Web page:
encode(string, predicate \\ &char_unescaped?/1)
encode(binary, (byte -> boolean)) :: binary

Percent-escapes the given string.

This function accepts a predicate function as an optional argument; if passed, this function will be called with each character (byte) in string as its argument and should return true if that character should not be escaped and left as is.

Examples

iex> URI.encode("ftp://s-ite.tld/?value=put it+й")
"ftp://s-ite.tld/?value=put%20it+%D0%B9"

iex> URI.encode("a string", &(&1 != ?i))
"a str%69ng"
encode_query(enumerable)
encode_query(term) :: binary

Encodes an enumerable into a query string.

Takes an enumerable that enumerates as a list of two-element tuples (e.g., a map or a keyword list) and returns a string in the form of key1=value1&key2=value2... where keys and values are URL encoded as per encode_www_form/1.

Keys and values can be any term that implements the String.Chars protocol, except lists which are explicitly forbidden.

Examples

iex> hd = %{"foo" => 1, "bar" => 2}
iex> URI.encode_query(hd)
"bar=2&foo=1"

iex> query = %{"key" => "value with spaces"}
iex> URI.encode_query(query)
"key=value+with+spaces"

iex> URI.encode_query %{key: [:a, :list]}
** (ArgumentError) encode_query/1 values cannot be lists, got: [:a, :list]
encode_www_form(string)
encode_www_form(binary) :: binary

Encodes a string as “x-www-form-urlencoded”.

Example

iex> URI.encode_www_form("put: it+й")
"put%3A+it%2B%D0%B9"
merge(uri, rel)
merge(t | binary, t | binary) :: t

Merges two URIs.

This function merges two URIs as per RFC 3986, section 5.2.

Examples

iex> URI.merge(URI.parse("http://google.com"), "/query") |> to_string
"http://google.com/query"

iex> URI.merge("http://example.com", "http://google.com") |> to_string
"http://google.com"
parse(uri)
parse(t | binary) :: t

Parses a well-formed URI reference into its components.

Note this function expects a well-formed URI and does not perform any validation. See the “Examples” section below for examples of how URI.parse/1 can be used to parse a wide range of URIs.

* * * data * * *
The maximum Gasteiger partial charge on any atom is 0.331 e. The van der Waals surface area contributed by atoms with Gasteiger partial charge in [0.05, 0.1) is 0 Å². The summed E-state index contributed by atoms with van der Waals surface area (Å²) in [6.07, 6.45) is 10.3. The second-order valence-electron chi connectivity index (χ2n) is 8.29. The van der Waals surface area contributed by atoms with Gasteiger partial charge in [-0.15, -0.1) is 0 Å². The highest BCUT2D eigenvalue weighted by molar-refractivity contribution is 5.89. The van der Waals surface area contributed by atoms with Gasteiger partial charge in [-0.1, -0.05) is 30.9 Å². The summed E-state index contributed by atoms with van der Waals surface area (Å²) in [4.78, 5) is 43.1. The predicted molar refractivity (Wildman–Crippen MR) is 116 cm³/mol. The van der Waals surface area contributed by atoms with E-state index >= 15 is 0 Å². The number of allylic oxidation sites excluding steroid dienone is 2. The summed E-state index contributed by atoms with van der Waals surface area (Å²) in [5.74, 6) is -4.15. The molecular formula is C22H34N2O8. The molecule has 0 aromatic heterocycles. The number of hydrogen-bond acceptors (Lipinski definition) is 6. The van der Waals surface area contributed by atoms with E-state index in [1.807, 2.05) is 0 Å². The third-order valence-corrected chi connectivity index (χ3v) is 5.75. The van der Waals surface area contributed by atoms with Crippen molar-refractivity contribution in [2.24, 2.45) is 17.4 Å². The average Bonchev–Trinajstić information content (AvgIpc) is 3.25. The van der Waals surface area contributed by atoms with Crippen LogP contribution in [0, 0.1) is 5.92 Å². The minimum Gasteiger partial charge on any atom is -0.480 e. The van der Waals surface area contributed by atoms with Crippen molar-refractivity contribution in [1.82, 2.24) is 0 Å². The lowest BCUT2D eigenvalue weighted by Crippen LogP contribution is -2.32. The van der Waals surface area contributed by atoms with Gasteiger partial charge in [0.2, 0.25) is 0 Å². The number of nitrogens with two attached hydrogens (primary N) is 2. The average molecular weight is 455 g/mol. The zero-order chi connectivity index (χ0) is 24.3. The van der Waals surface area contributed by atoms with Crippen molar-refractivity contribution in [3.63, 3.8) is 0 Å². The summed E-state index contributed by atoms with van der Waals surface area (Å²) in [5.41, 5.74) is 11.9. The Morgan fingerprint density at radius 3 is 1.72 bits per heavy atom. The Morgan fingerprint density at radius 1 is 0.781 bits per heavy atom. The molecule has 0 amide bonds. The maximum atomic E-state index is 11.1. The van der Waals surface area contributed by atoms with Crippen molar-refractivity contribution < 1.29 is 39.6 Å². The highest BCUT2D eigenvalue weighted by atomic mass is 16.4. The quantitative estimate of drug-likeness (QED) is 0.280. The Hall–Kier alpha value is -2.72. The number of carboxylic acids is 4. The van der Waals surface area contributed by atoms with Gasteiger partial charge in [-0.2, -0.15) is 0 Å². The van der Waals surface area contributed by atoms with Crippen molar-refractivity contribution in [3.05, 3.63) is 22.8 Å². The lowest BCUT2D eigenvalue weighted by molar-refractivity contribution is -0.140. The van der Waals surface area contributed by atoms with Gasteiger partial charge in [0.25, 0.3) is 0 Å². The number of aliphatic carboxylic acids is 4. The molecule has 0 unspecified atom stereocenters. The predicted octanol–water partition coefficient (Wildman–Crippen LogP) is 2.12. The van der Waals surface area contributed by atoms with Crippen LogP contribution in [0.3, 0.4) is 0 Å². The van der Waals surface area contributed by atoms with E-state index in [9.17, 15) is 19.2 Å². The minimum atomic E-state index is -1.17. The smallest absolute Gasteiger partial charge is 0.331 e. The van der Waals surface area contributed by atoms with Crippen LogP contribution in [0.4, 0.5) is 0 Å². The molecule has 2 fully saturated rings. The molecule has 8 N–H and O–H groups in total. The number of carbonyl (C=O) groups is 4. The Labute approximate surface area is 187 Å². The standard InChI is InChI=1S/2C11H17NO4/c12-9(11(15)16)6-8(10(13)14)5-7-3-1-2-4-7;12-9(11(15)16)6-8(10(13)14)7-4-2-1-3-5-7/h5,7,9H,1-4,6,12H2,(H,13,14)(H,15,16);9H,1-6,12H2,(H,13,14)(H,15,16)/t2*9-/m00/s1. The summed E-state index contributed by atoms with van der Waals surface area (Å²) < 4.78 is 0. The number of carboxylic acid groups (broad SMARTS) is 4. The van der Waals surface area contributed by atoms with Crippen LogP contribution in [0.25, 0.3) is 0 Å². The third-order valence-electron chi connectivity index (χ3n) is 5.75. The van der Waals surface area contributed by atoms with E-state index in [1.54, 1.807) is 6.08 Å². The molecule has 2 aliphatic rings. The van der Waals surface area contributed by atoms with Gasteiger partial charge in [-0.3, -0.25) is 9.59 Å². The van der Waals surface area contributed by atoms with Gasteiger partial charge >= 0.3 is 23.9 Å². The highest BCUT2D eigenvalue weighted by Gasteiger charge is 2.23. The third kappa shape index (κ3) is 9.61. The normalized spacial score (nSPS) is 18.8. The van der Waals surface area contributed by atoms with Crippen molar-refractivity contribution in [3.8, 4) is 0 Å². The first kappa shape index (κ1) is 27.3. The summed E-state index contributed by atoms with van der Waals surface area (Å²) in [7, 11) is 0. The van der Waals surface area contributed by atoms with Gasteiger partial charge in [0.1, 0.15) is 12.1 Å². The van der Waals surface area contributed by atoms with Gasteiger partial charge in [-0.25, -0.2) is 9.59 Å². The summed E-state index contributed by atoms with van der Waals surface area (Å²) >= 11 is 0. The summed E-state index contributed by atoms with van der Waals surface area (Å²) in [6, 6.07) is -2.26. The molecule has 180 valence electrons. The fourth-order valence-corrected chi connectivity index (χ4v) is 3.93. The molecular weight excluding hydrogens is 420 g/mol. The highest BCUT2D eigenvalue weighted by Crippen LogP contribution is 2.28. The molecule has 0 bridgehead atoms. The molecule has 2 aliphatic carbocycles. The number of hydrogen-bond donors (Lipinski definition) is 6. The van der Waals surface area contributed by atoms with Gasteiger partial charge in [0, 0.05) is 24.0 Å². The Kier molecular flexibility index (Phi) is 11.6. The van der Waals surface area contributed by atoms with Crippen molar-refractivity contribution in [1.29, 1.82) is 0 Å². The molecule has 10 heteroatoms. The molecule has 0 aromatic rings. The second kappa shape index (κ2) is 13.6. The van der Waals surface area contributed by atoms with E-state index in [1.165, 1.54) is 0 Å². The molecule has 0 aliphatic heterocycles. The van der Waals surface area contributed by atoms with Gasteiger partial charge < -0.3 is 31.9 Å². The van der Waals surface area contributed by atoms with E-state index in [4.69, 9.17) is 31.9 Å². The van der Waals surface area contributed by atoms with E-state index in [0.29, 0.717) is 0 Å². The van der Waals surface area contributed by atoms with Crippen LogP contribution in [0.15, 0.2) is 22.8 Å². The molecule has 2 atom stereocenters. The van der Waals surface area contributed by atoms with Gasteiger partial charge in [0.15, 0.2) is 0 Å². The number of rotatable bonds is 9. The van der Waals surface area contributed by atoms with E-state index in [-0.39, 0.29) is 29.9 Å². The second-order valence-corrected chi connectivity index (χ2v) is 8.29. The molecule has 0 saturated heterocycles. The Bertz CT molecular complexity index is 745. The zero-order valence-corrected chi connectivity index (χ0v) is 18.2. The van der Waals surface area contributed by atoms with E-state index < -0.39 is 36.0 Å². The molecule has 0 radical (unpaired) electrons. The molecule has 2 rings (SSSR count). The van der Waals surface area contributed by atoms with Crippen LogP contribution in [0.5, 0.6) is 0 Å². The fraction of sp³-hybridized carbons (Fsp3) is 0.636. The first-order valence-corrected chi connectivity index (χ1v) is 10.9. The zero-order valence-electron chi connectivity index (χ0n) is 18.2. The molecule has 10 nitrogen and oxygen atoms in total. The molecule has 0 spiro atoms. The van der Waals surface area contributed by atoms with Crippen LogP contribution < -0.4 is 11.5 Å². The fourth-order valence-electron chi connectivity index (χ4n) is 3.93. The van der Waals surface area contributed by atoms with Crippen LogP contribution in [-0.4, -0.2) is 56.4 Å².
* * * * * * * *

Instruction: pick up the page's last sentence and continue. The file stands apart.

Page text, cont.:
This function uses the parsing regular expression as defined in RFC 3986, Appendix B.

When a URI is given without a port, the value returned by URI.default_port/1 for the URI’s scheme is used for the :port field.

If a %URI{} struct is given to this function, this function returns it unmodified.

Examples

iex> URI.parse("http://elixir-lang.org/")
%URI{scheme: "http", path: "/", query: nil, fragment: nil,
     authority: "elixir-lang.org", userinfo: nil,
     host: "elixir-lang.org", port: 80}

iex> URI.parse("//elixir-lang.org/")
%URI{authority: "elixir-lang.org", fragment: nil, host: "elixir-lang.org",
     path: "/", port: nil, query: nil, scheme: nil, userinfo: nil}

iex> URI.parse("/foo/bar")
%URI{authority: nil, fragment: nil, host: nil, path: "/foo/bar",
     port: nil, query: nil, scheme: nil, userinfo: nil}

iex> URI.parse("foo/bar")
%URI{authority: nil, fragment: nil, host: nil, path: "foo/bar",
     port: nil, query: nil, scheme: nil, userinfo: nil}
path_to_segments(path)
query_decoder(query)
query_decoder(binary) :: Enumerable.t

Returns a stream of two-element tuples representing key-value pairs in the given query.

Key and value in each tuple will be binaries and will be percent-unescaped.

Examples

iex> URI.query_decoder("foo=1&bar=2") |> Enum.to_list()
[{"foo", "1"}, {"bar", "2"}]
to_string(uri)
to_string(t) :: binary

Returns the string representation of the given URI struct.

iex> URI.to_string(URI.parse("http://google.com"))
"http://google.com"

iex> URI.to_string(%URI{scheme: "foo", host: "bar.baz"})
"foo://bar.baz"